This week in the markets, run up to last May bank holiday
Debt ceiling dominates market chatter.
May 22, 2023
The Week Ahead (22nd May 2023):
The FTSE 100 and the Stoxx Europe 600 Index are little changed on the open in London this morning.
Ryanair Holdings Plc gained after predicting strong demand in the peak summer season will drive a 10% increase in passenger numbers and “modest year-on-year” profit growth in the coming year.
NatWest Group Plc rose slightly after agreeing to buy back £1.26 billion of its shares from the UK government.
The move has reduced the size of the government’s holdings from 41.4% to 38.6%.
The disposal, which was completed through an off-market purchase by NatWest, is part of an ongoing plan to wind down the Treasury shareholding taken during the financial crisis. It took place at Friday’s NatWest closing price of 268.4p. The bank intends to cancel about three-quarters of the shares and will keep the rest in treasury, giving it the flexibility to cancel or reissue them at a later date.
While last week ended with concerns that debt ceiling negotiations had broken down, today has seen hopes of further progress.
Debt-limit negotiators resumed discussions in Washington ahead of a meeting on later today between President Joe Biden and House Speaker Kevin McCarthy, as time grows short to avert a US default and investors are girding for more volatility in markets.
Treasury Secretary Janet Yellen said earlier Sunday that the chances the US can pay all its bills by mid-June are “quite low”, while Goldman Sachs economists estimated that the Treasury Department will by June 8 or 9 see its cash levels drop below the $30 billion it’s signalled as a bare minimum for meeting federal obligations falling due.
While the ASX 200 struggled overnight, the Nikkei made further progress and the Hang Seng rallied off its lows of the session.
Leader Board - Top Trading Strategy 22nd May
On Friday Fed chairman Jerome Powell said that his preference for the June meeting was a pause in policy tightening rather than another hike, helping to reverse a rising expectation that the Fed would have to move again on rates.
With the debt ceiling scheduled to hit before then, June's meeting will be an interesting one.
The notable reports in a run of American and British data this week are revised US first-quarter gross domestic product figures, the May minutes of the Federal Open Market Committee rate-setting meeting and UK inflation figures.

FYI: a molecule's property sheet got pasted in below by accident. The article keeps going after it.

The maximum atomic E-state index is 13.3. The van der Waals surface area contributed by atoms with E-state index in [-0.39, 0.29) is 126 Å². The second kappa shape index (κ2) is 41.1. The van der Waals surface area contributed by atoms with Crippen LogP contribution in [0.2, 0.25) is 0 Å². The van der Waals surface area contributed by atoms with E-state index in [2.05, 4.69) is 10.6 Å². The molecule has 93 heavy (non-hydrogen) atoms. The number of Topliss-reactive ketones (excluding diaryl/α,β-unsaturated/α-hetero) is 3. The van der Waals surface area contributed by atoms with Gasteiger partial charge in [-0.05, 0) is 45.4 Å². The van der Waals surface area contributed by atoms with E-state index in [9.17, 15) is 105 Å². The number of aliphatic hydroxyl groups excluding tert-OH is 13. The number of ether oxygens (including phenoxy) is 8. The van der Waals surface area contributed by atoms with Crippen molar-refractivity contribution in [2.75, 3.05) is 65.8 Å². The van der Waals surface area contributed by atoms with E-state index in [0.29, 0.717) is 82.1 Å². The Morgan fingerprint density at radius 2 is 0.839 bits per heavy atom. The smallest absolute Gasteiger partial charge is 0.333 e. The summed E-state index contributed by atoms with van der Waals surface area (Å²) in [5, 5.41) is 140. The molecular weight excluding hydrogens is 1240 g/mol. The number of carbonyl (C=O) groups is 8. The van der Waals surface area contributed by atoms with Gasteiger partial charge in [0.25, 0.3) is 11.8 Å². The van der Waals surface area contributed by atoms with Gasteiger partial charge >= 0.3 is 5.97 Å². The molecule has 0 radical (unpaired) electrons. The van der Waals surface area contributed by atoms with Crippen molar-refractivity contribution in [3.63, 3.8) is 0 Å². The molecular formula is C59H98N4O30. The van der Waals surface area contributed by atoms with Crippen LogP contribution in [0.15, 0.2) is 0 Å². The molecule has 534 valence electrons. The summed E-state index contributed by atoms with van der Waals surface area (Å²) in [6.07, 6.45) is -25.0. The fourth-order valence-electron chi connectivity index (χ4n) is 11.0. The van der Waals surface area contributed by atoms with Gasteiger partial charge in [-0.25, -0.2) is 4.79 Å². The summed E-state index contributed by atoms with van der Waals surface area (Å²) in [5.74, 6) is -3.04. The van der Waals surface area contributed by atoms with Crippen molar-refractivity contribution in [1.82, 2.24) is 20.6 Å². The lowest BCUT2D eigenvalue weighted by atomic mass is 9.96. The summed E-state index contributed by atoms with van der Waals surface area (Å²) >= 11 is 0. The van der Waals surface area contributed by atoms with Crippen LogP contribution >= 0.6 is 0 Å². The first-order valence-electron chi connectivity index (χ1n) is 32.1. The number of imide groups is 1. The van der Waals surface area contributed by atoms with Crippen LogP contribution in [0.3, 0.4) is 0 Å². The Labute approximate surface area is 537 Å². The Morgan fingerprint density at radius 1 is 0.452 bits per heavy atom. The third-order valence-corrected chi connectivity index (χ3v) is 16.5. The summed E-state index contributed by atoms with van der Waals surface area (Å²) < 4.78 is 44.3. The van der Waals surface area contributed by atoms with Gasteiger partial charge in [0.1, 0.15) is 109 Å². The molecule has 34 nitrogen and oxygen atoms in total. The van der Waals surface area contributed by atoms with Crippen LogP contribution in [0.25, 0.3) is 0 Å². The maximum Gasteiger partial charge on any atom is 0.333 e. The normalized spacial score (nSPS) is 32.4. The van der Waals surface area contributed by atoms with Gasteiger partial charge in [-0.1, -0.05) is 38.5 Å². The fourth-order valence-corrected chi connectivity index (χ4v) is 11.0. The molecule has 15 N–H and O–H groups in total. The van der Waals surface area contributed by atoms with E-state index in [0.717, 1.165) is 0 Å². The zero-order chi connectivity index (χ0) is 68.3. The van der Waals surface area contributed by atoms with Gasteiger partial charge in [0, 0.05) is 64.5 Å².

The Bank of England is expecting the annual rate of consumer price inflation to drop almost 2 percentage points from 10.1 per cent in March to 8.4 per cent in April, above the consensus, which is closer to 8 per cent.
Whilst inflation for the Eurozone remains uncomfortably hot and ECB members make hawkish noises, weak economic sentiment reads from Germany should not be ignored. We have seen the German (and Eurozone) ZEW 1-year expectations index roll over for the past three months, and there is a reasonable chance we will see this occur on the Ifo report too. And that eases pressure for the ECB to hike and can weigh on the euro, especially if Fed members continue to make hawkish noises as they have over the past couple of weeks.
For international economic comparison, there is the latest download of purchasing managers’ index data for manufacturing and services across the G7 nations.
Central banks in Indonesia, South Africa, South Korea and Turkey are expected to leave their interest rates unchanged.
AI mania has sent the share price of Nvidia through the roof, more than doubling this year. Its graphics processing units are the main workhorses for training large language models — and with perfect timing, the company started shipping its new H100 chips this year, the first GPUs specifically designed to handle transformers, the crucial technology behind AI large language models.
There’ll therefore be much interest at Wednesday’s earnings call in how fast the company has been able to scale up production of the H100 to meet the latent demand.
The restaurant industry by way of contrast is having a rotten time. On Monday Prezzo holds a company voluntary arrangement meeting, aiming to close stores and cut staff to recover the core business. If approved by at least 75 per cent of the company’s creditors, 46 of Prezzo’s 143 UK sites will close.
Here are the important things to watch this week:
The Markets This Week:
Expect the debt ceiling to dominate market news this week. The ‘will they, won’t they’ saga still has some legs.
Good news regarding the debt ceiling talks, could see the markets move up.
Bad news probably doesn’t bare thinking about for stock bulls.
Our traders right now are positioned for a SELL OFF in US equities. Perhaps they think the markets have already factored in the ‘good news’ of an agreement being found.
Although as the week evolves, biases can obviously change.
It’s been a great start to 2023 for most of the strategies showcased on TPP. Whether it’s been by correctly calling a sell off, or riding the markets back up- the TPP strategies have coped well.
Here’s hoping for more of the same this week.
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Here is to a great week for your portfolio this week. 😀
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